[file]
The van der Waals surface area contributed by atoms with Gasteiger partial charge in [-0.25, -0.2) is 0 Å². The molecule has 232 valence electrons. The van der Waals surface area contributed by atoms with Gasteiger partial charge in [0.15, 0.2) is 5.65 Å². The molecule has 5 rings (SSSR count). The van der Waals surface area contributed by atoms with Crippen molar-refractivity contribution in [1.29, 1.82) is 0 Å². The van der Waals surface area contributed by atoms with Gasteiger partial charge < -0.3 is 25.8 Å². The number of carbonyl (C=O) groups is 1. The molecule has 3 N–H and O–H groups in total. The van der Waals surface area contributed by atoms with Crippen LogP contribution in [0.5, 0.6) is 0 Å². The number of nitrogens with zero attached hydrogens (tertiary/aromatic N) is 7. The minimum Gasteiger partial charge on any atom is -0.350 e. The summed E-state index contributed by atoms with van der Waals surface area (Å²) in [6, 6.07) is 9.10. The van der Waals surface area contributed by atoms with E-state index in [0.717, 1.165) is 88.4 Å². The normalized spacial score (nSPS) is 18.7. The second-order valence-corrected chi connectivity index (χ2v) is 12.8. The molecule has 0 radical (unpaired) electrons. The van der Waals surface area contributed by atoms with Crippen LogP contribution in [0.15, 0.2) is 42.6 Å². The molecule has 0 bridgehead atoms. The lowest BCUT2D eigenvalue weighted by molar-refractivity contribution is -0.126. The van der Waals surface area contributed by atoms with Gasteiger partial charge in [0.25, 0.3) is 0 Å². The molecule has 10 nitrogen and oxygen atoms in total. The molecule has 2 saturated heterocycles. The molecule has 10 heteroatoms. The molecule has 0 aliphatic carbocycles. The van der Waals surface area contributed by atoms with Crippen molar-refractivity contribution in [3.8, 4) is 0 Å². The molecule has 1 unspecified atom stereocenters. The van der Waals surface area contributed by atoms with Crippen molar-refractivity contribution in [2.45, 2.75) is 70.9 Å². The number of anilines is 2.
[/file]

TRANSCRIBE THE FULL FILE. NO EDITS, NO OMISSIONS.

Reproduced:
The van der Waals surface area contributed by atoms with Gasteiger partial charge in [-0.25, -0.2) is 0 Å². The molecule has 232 valence electrons. The van der Waals surface area contributed by atoms with Gasteiger partial charge in [0.15, 0.2) is 5.65 Å². The molecule has 5 rings (SSSR count). The van der Waals surface area contributed by atoms with Crippen molar-refractivity contribution in [1.29, 1.82) is 0 Å². The van der Waals surface area contributed by atoms with Gasteiger partial charge < -0.3 is 25.8 Å². The number of carbonyl (C=O) groups is 1. The molecule has 3 N–H and O–H groups in total. The van der Waals surface area contributed by atoms with Crippen LogP contribution in [0.5, 0.6) is 0 Å². The number of nitrogens with zero attached hydrogens (tertiary/aromatic N) is 7. The minimum Gasteiger partial charge on any atom is -0.350 e. The summed E-state index contributed by atoms with van der Waals surface area (Å²) in [6, 6.07) is 9.10. The van der Waals surface area contributed by atoms with E-state index in [0.717, 1.165) is 88.4 Å². The normalized spacial score (nSPS) is 18.7. The second-order valence-corrected chi connectivity index (χ2v) is 12.8. The molecule has 0 radical (unpaired) electrons. The van der Waals surface area contributed by atoms with Crippen LogP contribution in [0.15, 0.2) is 42.6 Å². The molecule has 0 bridgehead atoms. The lowest BCUT2D eigenvalue weighted by molar-refractivity contribution is -0.126. The van der Waals surface area contributed by atoms with Gasteiger partial charge in [0.25, 0.3) is 0 Å². The molecule has 10 nitrogen and oxygen atoms in total. The molecule has 2 saturated heterocycles. The molecule has 10 heteroatoms. The molecule has 0 aliphatic carbocycles. The van der Waals surface area contributed by atoms with Crippen molar-refractivity contribution in [3.8, 4) is 0 Å². The molecule has 1 unspecified atom stereocenters. The van der Waals surface area contributed by atoms with Crippen molar-refractivity contribution in [2.45, 2.75) is 70.9 Å². The number of anilines is 2.